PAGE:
Matthias Langenbacher: Mr. Klampfer, in recent times, almost all sizable organizations have introduced remote working and, by and large, have found it to be successful. So what’s the issue?
Wolfgang Klampfer: If, by remote working, you simply mean transferring your office workstation to your home, then there is no issue. All you need is a laptop, a desk and a reliable Internet connection. However, there’s more to remote working than simply working in a different place. A much more important question is how remote working impacts on relationships between employees when their only interaction takes place virtually. How does this alter roles, status, communication and cooperation? How can I ensure each individual is actively involved and what can I do when the technology lets us down? Behind all these questions are requirements that overwhelm many people and are of increasing concern to organizations.
M. Langenbacher: Even Siemens?
W. Klampfer: Yes. Although we may have become aware of the issue earlier than many smaller organizations, given that our management teams have been spread across the globe for many years, COVID still acted as an accelerator. When the pandemic broke out, it became all too clear to us just how many people needed support in making the switch to virtual meetings. What’s more, we had rolled out Microsoft 365 at around the same time, which led to further uncertainty. One interesting aspect of the situation at that time was that there was an unspoken expectation of managers along the lines of: ‘You can manage it – you are managers, after all’. However, many managers were just as overwhelmed as everyone else by the new infrastructure and the complete change in the overall situation. Prior to that time, there had been practically no training on the topic of virtual leadership.
M. Langenbacher: It was shortly afterwards that you and your People Excellence team rolled out #collaboGreat to support virtual teamwork. What makes this training concept special?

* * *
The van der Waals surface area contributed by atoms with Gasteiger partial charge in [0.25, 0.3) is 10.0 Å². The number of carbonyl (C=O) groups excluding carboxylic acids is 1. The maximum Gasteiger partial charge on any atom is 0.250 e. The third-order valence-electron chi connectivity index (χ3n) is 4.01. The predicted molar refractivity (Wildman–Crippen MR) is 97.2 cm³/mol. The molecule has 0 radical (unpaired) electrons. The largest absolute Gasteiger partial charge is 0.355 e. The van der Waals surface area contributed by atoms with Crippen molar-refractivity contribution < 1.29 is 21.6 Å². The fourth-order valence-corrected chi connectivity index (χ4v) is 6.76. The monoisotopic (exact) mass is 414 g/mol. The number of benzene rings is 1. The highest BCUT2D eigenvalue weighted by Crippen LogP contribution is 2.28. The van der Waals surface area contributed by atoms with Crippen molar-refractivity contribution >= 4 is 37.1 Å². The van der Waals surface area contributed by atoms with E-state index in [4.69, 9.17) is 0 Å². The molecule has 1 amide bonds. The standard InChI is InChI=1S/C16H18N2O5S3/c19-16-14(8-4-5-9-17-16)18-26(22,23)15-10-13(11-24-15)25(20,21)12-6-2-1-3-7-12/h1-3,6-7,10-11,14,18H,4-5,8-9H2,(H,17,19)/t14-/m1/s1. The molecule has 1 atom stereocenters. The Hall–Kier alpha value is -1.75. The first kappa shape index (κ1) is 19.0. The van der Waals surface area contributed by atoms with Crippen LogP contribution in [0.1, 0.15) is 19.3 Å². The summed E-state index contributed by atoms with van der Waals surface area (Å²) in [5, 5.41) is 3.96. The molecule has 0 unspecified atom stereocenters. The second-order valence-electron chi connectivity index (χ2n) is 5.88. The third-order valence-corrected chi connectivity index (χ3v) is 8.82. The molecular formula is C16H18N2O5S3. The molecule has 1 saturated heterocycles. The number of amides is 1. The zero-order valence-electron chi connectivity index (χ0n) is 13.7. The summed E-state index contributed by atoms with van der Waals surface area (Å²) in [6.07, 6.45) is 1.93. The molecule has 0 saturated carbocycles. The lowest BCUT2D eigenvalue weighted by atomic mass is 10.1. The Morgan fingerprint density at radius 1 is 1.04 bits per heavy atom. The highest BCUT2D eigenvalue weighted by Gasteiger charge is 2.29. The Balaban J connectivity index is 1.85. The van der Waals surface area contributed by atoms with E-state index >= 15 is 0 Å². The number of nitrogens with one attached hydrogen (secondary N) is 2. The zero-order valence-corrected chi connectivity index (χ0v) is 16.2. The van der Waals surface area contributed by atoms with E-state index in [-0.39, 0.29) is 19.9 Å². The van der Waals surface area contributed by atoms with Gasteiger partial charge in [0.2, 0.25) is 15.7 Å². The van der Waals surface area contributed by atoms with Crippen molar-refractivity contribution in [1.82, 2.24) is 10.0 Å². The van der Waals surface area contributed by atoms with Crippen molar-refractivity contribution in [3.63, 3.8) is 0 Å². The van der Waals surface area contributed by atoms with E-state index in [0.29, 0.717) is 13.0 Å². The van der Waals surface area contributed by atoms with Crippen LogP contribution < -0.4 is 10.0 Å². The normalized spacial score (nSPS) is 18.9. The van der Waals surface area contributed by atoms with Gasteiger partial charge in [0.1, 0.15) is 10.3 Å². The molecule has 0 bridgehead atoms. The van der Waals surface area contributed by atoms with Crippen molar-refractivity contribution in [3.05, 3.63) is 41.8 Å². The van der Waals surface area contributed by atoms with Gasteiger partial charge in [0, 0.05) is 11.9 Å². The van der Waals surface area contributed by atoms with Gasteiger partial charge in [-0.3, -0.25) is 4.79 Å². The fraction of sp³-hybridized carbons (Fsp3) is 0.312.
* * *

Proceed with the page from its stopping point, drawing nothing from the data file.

As a team, we have experience in driving innovations in relation to learning, so we found the switch to virtual collaboration very easy. We therefore asked ourselves how we could share our ideas and methods to enable managers to feel at ease again, or at least to perform in such a way that teams would remain together and loyalty to the company would be kept intact.
Of course, we could have simply referred people to our LMS, where there is an abundance of material on topics such as virtual leadership and virtual meetings. However, we didn’t want to do that, because people get completely overwhelmed by it – they need to click umpteen times to reach the learning content, and it often doesn’t even address their issue when they get there.
Instead, we wanted a practical solution that would be really easy to access. In the end, we decided on a collaboration hub on SharePoint that involved a story-based approach. In this context, story-based means that we identify a specific situation that an individual finds themselves facing. This might be ‘How to Conduct Virtual Team Meetings’, for example. We then tell a story, complete with an introductory video, infographics and other elements, to provide users with a step-by-step approach to a solution – a best-practice method instead of 20 possible solutions that just cause confusion.
M. Langenbacher: How many of these best practices have you now put in place?
W. Klampfer: We have created a total of 13 ‘how to’ stories for CollaboGreat on the subjects of virtual teamwork, virtual leadership and technical support, thereby covering all the important issues that arise. We knew we had to act fast, so we also agreed that we would go live straight away, right from the very first story, and add a new story every three weeks. This agile approach proved to be a good decision, because we made fast progress, got valuable feedback right from the start and were able to draw attention to the project every three weeks.
M. Langenbacher: You worked with tts to implement #collaboGreat. What was the allocation of roles?
W. Klampfer: tts took charge of all the project management, leaving us free to focus on the content without constantly having to worry about deadlines, milestones or deliverables. tts was also in charge of executing the collaboration hub. In other words, they developed and implemented the SharePoint concept for CollaboGreat, ran workshops, created the videos for all the stories and were responsible for the graphic design of the infographics for the steps of the solutions. As the project owner, tts was also able to work live, directly in SharePoint, which was another advantage, since that meant everything happened very quickly. In fact, ’all’ we had to do was write the stories.